Russia on Tuesday joined international calls for a humanitarian truce in Syria to allow much-needed aid and supplies to make their way to civilians even as fierce fighting between rebels and Syrian forces continues to rage in the capital, Damascus.
AFP - Russia has added its voice to growing calls for a humanitarian truce in Syria, a move hailed by the US after deadly clashes rocked a district of the capital near the heart of the embattled regime.
France meanwhile pressed the UN Security Council to adopt a statement backing international envoy Kofi Annan's mission to end the bloodshed that has cost an estimated 9,100 lives in the past year.
President Bashar al-Assad's security forces launched attacks in several regions, opposition activists said.
Pre-dawn fighting in a heavily guarded area of Damascus, the capital's fiercest since the revolt against Assad's regime erupted, came as residents still reeled from deadly weekend bombings.
At least three rebels and a member of the security forces were killed in the upscale western neighbourhood of Mazzeh, state television and monitors said.
"Three terrorists were killed and a fourth was arrested in the fighting between security forces and an armed terrorist gang sheltered in a house of a residential district," the TV reported.
Rami Abdel Rahman, head of the Syrian Observatory for Human Rights, said four rebels were killed.
Mourtada Rasheed, an activist in Damascus, said blasts and heavy shooting could be heard in Mazzeh and two other districts -- Qaboon and Arbeen.
In Mazzeh, overlooked by Assad's clifftop presidential palace and home to several embassies, terrified locals were awakened before dawn by the rattle of gunfire.
Against this backdrop of violence the new Syria statement, calling for possible "further measures" unless Assad carries out UN-Arab League envoy Kofi Annan's peace plan, could be voted Tuesday by the UN Security Council.
First talks on the statement will be held on Tuesday and France's UN envoy Gerard Araud said he hoped it would be adopted the same day.
The statement, obtained by AFP, expresses the "gravest concern" at the deteriorating crisis in Syria and "profound regret" at the thousands of dead over the past year.
It calls on Assad and Syria's opposition to "implement fully and immediately" Annan's six-point peace plan. It says the council will "consider further measures" if nothing is done within seven days of any adoption.
Russia and China have twice used their powers as permanent members of the 15-nation council to veto resolutions on Syria. They said the resolutions aimed at regime change and that they opposed any sanctions.
While both have since put increased pressure on the Syrian government, diplomats said both could oppose the reference to new measures.
Russia supportive of ceasefire plan, says Red Cross
Russia's foreign minister voiced clear support for a plan for daily humanitarian ceasefires in Syria and promised Russia would press President Bashar al-Assad's government to accept it, the head of the International Committee of the Red Cross said on Monday after talks with Russian Foreign Minister Sergei Lavrov.
Araud said the presidential statement is "very limited" to Annan's mission in a bid to reduce any potential opposition.
In Russia, International Committee of the Red Cross chief Jakob Kellenberger met Foreign Minister Sergei Lavrov, whose country is an ally of Damascus and has some influence on the regime.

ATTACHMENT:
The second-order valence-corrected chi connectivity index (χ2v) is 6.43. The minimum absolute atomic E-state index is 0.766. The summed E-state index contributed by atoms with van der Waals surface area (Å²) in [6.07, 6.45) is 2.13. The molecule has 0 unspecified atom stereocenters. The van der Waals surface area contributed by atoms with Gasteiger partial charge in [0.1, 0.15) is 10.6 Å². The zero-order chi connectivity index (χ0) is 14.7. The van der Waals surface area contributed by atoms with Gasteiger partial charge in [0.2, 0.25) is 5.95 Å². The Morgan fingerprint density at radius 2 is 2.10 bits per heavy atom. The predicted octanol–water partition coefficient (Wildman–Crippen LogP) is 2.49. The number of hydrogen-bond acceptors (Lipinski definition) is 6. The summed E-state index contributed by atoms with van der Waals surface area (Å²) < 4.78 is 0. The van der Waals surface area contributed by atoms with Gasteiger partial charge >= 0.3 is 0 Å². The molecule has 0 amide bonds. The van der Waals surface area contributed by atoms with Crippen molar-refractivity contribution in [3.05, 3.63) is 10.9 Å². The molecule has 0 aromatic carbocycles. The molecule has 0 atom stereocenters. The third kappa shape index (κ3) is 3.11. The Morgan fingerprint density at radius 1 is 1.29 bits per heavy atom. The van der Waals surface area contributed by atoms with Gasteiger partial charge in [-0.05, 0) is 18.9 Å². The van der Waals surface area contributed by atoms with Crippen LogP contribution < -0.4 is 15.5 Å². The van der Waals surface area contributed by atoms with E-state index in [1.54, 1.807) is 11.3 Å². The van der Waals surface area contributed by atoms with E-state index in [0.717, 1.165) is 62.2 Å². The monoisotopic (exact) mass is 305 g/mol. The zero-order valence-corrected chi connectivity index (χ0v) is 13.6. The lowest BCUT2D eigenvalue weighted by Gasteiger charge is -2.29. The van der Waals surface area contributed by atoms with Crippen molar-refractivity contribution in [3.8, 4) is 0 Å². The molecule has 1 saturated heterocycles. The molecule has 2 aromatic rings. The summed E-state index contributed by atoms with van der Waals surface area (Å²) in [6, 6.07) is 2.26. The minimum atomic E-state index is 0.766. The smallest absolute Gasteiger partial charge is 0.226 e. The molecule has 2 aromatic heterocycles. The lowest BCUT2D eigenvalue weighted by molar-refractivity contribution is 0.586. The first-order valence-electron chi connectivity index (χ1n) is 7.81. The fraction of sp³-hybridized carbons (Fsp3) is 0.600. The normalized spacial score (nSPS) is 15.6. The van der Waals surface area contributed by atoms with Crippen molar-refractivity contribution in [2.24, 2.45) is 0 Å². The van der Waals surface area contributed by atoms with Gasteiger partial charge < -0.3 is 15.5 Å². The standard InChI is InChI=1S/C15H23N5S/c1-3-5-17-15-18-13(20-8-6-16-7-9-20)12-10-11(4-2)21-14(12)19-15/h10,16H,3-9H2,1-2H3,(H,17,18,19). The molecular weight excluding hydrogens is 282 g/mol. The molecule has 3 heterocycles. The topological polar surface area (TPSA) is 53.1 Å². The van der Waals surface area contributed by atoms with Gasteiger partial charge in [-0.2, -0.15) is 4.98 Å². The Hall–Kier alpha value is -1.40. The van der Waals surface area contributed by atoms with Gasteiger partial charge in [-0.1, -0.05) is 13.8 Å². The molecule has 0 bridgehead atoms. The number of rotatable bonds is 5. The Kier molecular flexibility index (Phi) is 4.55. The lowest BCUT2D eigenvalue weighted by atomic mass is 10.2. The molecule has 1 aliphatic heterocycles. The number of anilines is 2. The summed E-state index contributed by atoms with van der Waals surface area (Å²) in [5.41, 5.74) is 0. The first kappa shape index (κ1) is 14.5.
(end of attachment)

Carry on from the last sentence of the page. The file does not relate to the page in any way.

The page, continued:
"The two parties call for the Syrian government and armed groups to immediately agree to a daily humanitarian truce to allow the ICRC access to the wounded and to civilians who need to be evacuated," the foreign ministry said.
Moscow "underscored the need to allow the ICRC access to all detained persons in Syria following the protests" against Assad's regime.
The United States welcomed what it saw as a change in the Russian stance.
State Department spokeswoman Victoria Nuland told reporters that she noticed "an evolution in the Russian public position" on Syria, saying recent comments by Moscow were "good steps."
Meanwhile, a mission sent by former UN secretary general Annan arrived in Damascus for talks on a monitoring operation to end the conflict.
"There are five people with expertise in political, peacekeeping and mediation," Annan spokesman Ahmad Fawzi told AFP.
"They will be staying for as long as they are making progress on reaching agreement on practical steps to implement Mr Annan's proposals," he added.
The Annan proposal includes a halt to the violence, humanitarian access, the release of detainees held over the past year and withdrawal of security forces from protest cities.
As a condition for ceasefire talks, the Damascus government insisted that the opposition had to lay down its arms, diplomats at the United Nations said.
At the same time, neighbouring countries had to guarantee they would not send weapons to Syrian groups or give political or financial support to the opposition, they told AFP.
Separately, technical experts from the UN and Organisation of Islamic Cooperation are taking part in a Syrian government-led mission to assess the impact of the deadly crackdown.
The mission to 15 cities, on the first such assignment in Syria since the violence started, was launched in Homs on Sunday.
Monday's clashes in the capital came after twin car bombs ripped through two neighbourhoods of Damascus on Saturday, killing 27 people, according to an interior ministry toll.
Outside of Damascus troops backed by dozens of tanks raided districts of Deir Ezzor city in eastern Syria, the Observatory said.
And troops bombarded the Bab Sbaa, Khalidiyeh and Karm al-Shami districts of Homs, the monitoring group said.
Troops in the northwestern province of Idlib attacked Abdita, home village of defector Colonel Riyadh Asaad, head of the Turkey-based rebel Free Syrian Army, local activist Nurredin al-Abdo told AFP.
Date created : 2012-03-20